5 Women Share What It’s Really Like to Divorce and Date in Midlife
Dating at any age can be tough. But in the wake of a divorce, there’s often a lot of hang-ups, history, and trauma to untangle—all while navigating an entirely new dating pool.
If you’re feeling conflicted about what’s next, or have no idea how to date in the time of Hinge and eHarmony, know that you’re not alone. Since 1990, the divorce rate for people age 45 and older has increased, according to research by Bowling Green State University. For women ages 55 to 64, it’s nearly tripled. As you move forward, advice from others can help you find your bearings and start fresh.
With this in mind, we asked five women to get real about what divorce and dating is actually like in midlife. Here, they share the lessons they’ve learned so far, plus how they found happiness, with or without a new person.
1. Get to Know Yourself Better
—Mary Joye, 65, Winter Haven, Florida
“I’ve been divorced twice in middle age. My first husband was extremely abusive. My second husband was even worse. After I left him, someone asked me if I didn’t trust men anymore, and I said no—I didn’t trust my ability to pick them. So, I went on a quest to change and get better.
“When you start dating again, I think it’s imperative that you understand anything you may be reenacting from your past that you may be bringing into your present relationships. In my case, this required counseling. I recommend seeing a therapist to help you listen to yourself.
“Working with a therapist and practicing meditation helped me stop being attracted to abusive people. In doing so, I found a very nice partner in life, and I’m more at peace now than ever before.”
2. Build Confidence Through Dating
—Fiona Eckersley, 57, Milford, Connecticut
“When I started dating after divorce, I had to learn to stop listening to the voice in my head telling me I couldn’t do any better [in relationships] and to just put up with [bad behavior] so I wouldn’t be alone. In this crazy, mostly online dating world, it’s very easy to quickly become disillusioned when someone disappears or doesn’t communicate the way you’d like them to. But don’t take any of that personally.
“It’s better to go into this process with a sense of fun and adventure. For me, each relationship taught me so much about myself and what I wanted going forward. I like to say that it was like using a ‘boyfriend ladder,’ where each man was a rung that brought me closer to finding myself and what I wanted out of life.”
3. Know Your Boundaries
—Jocelyn Hastie, 60, High River, Alberta, Canada
“After a divorce at 40, I started dating again and met a cowboy on an online dating site. As someone who worked with horses, I fell in love with the potential to build a true partnership in love and life.
“On our third date, he had a medical emergency, and I took him to the hospital. He told me he loved me—something I now understand was a warning sign—but I ignored it, thinking he was expressing gratitude.
“Over time, I continued to let things slide. I excused his interactions with single women on Facebook as part of his career in horse training. I excused lack of progress on his divorce because I assumed he was overwhelmed. And I excused his vicious comments about his wife as a result of the challenging situation he was in rather than a reflection of his character.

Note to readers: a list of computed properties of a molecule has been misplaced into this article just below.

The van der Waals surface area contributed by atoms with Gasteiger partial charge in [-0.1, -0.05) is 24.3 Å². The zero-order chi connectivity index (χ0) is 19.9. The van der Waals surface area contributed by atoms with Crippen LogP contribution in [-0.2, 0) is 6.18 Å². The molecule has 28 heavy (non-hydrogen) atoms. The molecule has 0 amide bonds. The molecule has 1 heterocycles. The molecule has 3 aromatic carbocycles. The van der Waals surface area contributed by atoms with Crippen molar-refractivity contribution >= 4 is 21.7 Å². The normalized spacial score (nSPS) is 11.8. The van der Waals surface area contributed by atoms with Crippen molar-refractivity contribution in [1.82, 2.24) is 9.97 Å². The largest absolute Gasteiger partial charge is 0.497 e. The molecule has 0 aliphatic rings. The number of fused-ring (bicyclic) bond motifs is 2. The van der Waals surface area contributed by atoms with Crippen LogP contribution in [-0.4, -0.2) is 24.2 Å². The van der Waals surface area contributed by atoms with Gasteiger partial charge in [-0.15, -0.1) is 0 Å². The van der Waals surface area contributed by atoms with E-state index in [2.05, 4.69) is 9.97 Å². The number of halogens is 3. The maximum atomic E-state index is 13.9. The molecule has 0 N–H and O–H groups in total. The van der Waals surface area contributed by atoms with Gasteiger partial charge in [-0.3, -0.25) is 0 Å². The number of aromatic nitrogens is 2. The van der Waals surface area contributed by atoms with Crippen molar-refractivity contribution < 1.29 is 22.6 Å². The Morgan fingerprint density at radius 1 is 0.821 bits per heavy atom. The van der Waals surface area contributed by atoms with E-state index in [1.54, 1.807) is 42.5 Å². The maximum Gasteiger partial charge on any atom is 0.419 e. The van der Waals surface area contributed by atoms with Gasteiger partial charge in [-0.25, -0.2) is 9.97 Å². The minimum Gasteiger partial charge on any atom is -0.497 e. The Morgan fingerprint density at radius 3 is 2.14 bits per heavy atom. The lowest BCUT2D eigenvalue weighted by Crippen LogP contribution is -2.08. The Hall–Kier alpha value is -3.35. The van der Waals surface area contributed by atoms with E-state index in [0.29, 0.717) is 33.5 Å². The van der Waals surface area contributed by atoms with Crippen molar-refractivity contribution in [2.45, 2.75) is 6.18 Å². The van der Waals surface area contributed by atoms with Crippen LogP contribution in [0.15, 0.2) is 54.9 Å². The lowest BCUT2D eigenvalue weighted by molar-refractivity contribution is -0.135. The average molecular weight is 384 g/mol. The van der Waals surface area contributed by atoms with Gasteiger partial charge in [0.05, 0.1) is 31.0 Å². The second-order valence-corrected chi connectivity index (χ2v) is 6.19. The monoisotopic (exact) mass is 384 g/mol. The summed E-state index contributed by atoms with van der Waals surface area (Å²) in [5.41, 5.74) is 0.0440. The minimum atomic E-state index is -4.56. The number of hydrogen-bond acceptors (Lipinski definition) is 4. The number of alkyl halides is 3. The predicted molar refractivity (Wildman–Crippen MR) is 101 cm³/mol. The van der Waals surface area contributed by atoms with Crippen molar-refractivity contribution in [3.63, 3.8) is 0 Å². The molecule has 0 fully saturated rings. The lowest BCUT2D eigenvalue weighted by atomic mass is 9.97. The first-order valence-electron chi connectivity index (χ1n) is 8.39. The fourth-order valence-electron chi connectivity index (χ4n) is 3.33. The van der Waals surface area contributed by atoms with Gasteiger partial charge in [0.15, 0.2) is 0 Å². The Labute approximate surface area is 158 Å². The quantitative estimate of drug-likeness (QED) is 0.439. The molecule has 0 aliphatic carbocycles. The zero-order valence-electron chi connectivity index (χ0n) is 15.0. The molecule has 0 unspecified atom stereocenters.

“When he finally crossed a line I couldn’t overlook or excuse, I threw in the towel. My main advice for other women is to draw clear and firm boundaries, trust your intuition, and avoid making excuses for bad behavior.”
4. Use the Opportunity to Create the Life You Want
—Maria Leonard Olsen, 58, Bethesda, Maryland
“At 50, I got sober, divorced, became an empty nester, and was living alone for the first time in my life. I pretty much had to start my life over, and I felt rudderless.
“So, for my 50th birthday gift to myself, I decided to try 50 new things during my 50th year. This was a way to figure out how I wanted to live the next chapter of my life. Each new thing I tried taught me something about who I am and who I want to be.
“For instance, I moved to Nepal to volunteer at a school high in the Himalayas. The people there had very few material things—no running water or electricity—yet they were among the happiest and closest-knit communities I’ve ever encountered. Living with them, I came to value relationships much more than things.
“If you’re newly divorced, make a list of all the things you want to do and all the places you want to see before you die. Sort them by what you can do now and then get started. Surround yourself with people who bring out the best in you and have similar interests. And if you don't like your life, change it.”
5. Feel Free to Compare and Contrast
—Jodie Filogomo, 56, Sun City, Arizona
“After I got divorced around the age of 40, I teamed up with two of my single friends to start dating again. Together, we tried all sorts of ways to meet guys: speed dating, online dating, local events, the bars.
“The best tip I got was to date many guys at the same time before you become invested in them. This way, you know you have options and can move on more quickly if you see red flags with one of them.
“As I dated, I’d ask a couple of guys the same question to see how they’d react to different scenarios. For example, when I got a flat tire, I asked them what they’d do if I called them for help. One guy said he might have picked us up if he could get off work, another said that there was no way he could get away, while the man I would eventually marry said he would definitely have been there to get us home.
“I am not sure I would have even gotten serious with my husband back in my younger days, because I would have thought he was too nice. It took going through a terrible marriage and
divorce to realize that ‘nice’ is a good thing.”
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